WA Jarrah in increasing demand thanks to Mortlock Timber

WA Jarrah in increasing demand thanks to Mortlock Timber

Western Australian Jarrah specialists Mortlock Timber were proud to be chosen to supply a range of Jarrah timbers for the construction of Perth’s brand new Optus Stadium. Their Marineplank decking product is designed for harsh environments and features a curved top surface that enables water run-off, perfect for the task. Mortlock additionally supplied their Screenplank battens in various sizes, which were creatively applied by the builders and landscapers to attractively define outdoor spaces and provide shelter.

Mortlock’s Director Dave Hitch explained that whilst the Marineplank was a major deciding factor in the selection of his company, the large quantities that were required was also key. “Maintaining stock levels for five years as is customary with Jarrah is a challenge that not too many companies are able to meet,” he said. “The seasoning process takes a long time and we are committed to holding our stock for that long. We were able to supply the required quantities from our stock on hand and the results are terrific.” Indeed, Optus Stadium has won numerous architectural awards.

A more recent project has been the new Perth training centre for the 2018 reigning AFL champs, the West Coast Eagles. Mortlock was called upon to supply Victorian Ash which was styled into a giant eagle as a ceiling feature. “It looks incredible,” Dave said. “It’s a really impressive feature and the fact that timber was chosen as the medium is great.”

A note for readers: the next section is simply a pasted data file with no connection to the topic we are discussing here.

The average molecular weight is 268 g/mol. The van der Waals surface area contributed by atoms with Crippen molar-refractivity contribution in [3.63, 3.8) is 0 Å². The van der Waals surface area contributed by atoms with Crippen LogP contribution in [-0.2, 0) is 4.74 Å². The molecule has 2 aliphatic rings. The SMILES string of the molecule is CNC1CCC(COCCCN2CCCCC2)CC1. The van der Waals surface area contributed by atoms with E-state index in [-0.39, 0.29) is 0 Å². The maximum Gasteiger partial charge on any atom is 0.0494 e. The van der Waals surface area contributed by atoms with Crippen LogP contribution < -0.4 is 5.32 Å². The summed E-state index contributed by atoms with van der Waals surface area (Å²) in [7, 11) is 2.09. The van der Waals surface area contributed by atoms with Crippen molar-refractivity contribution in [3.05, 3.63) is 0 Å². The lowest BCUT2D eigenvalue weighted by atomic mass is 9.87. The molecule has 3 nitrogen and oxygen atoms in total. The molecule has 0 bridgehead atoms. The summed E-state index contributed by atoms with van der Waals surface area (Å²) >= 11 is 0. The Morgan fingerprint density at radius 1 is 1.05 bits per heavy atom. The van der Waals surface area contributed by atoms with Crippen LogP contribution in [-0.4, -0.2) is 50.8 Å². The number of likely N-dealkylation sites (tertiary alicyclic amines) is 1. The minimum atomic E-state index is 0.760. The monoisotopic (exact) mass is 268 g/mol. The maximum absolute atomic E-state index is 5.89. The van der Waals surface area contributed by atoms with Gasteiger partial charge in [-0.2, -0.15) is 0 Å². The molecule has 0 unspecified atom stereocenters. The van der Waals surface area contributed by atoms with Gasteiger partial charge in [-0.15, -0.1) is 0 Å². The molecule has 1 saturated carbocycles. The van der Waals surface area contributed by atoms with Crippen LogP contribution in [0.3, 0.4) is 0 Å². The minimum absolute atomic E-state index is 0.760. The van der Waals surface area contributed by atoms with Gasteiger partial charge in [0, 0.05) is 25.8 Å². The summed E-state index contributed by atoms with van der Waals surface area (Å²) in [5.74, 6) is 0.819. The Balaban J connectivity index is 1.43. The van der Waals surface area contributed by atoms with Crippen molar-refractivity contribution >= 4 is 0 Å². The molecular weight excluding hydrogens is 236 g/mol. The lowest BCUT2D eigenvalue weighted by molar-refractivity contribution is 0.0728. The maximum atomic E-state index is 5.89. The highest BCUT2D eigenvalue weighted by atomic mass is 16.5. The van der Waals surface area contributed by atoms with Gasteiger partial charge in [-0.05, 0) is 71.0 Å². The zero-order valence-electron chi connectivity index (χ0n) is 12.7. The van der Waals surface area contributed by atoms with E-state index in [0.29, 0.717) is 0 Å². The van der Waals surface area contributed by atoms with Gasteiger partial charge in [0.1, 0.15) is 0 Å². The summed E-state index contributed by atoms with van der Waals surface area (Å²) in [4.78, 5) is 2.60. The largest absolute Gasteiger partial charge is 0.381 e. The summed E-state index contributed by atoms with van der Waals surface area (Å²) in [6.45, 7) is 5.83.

The Mortlock stamp of quality has also been applied to many of Perth’s most recognisable landmarks since the company’s establishment in 2004. From decking at the Cape Naturaliste Lighthouse to flooring, fascia and batten linings at the Zig Zag Cultural Centre, the diversity of Mortlock’s capabilities continues to attract new interest. Other projects have included the city’s Corruption & Crime Commission Office, the Corpus Christi Theatre, the Department of Fisheries Office, and the University of Western Australia, as well as countless residential developments.

Located in Cunderdin, an agricultural town 156 kilometres east of Perth, Mortlock Timber is a major employer for the population of just 700. “One of the challenges we face is attracting skilled moulder operators,” Dave explained. “Some of our employees even travel from out of town and we are continually passing training down the line to upskill our team.”

On the factory floor, the team are always looking for ways to increase efficiencies. “We managed to cut a 6-man process into a 3-man process which was brilliant, and we were then able to reassign workers to other tasks. Plus, we’re growing at a steady rate so there’s plenty of work to go around.”

The future for Mortlock seems paved in Jarrah. Though the company also holds large stocks of eastern states species such as Spotted Gum and Blackbutt and boasts a short lead time for supply, Jarrah is king in Western Australia. “It used to be the main construction timber here last century but made way for pine. Today, Jarrah is in demand as a boutique architectural product, used more for its looks and performance.” For Mortlock Timber, exporting Jarrah to New Zealand and other international markets is set to become an important aspect of its business. “We’re really looking forward to showcasing WA Jarrah overseas and bolstering our local economy in the process.”

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